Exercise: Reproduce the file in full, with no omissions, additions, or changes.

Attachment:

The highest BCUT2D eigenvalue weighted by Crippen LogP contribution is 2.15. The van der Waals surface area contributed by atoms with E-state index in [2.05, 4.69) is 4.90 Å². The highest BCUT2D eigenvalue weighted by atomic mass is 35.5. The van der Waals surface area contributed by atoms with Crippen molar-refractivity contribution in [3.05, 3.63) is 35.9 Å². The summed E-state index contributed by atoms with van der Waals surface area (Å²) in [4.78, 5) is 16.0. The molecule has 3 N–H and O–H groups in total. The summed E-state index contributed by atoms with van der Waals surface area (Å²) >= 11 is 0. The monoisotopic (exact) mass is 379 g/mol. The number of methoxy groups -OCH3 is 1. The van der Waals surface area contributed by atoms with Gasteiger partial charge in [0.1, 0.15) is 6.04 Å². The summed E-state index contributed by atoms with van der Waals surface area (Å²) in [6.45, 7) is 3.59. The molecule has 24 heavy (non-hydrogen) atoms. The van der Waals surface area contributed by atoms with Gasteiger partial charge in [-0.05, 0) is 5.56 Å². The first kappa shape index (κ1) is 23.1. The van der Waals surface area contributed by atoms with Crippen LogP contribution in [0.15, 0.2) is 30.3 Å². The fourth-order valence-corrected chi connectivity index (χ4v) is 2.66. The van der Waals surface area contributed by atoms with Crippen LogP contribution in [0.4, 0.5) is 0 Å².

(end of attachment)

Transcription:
The highest BCUT2D eigenvalue weighted by Crippen LogP contribution is 2.15. The van der Waals surface area contributed by atoms with E-state index in [2.05, 4.69) is 4.90 Å². The highest BCUT2D eigenvalue weighted by atomic mass is 35.5. The van der Waals surface area contributed by atoms with Crippen molar-refractivity contribution in [3.05, 3.63) is 35.9 Å². The summed E-state index contributed by atoms with van der Waals surface area (Å²) in [4.78, 5) is 16.0. The molecule has 3 N–H and O–H groups in total. The summed E-state index contributed by atoms with van der Waals surface area (Å²) >= 11 is 0. The monoisotopic (exact) mass is 379 g/mol. The number of methoxy groups -OCH3 is 1. The van der Waals surface area contributed by atoms with Gasteiger partial charge in [0.1, 0.15) is 6.04 Å². The summed E-state index contributed by atoms with van der Waals surface area (Å²) in [6.45, 7) is 3.59. The molecule has 24 heavy (non-hydrogen) atoms. The van der Waals surface area contributed by atoms with Gasteiger partial charge in [-0.05, 0) is 5.56 Å². The first kappa shape index (κ1) is 23.1. The van der Waals surface area contributed by atoms with Crippen LogP contribution in [0.15, 0.2) is 30.3 Å². The fourth-order valence-corrected chi connectivity index (χ4v) is 2.66. The van der Waals surface area contributed by atoms with Crippen LogP contribution in [0.4, 0.5) is 0 Å².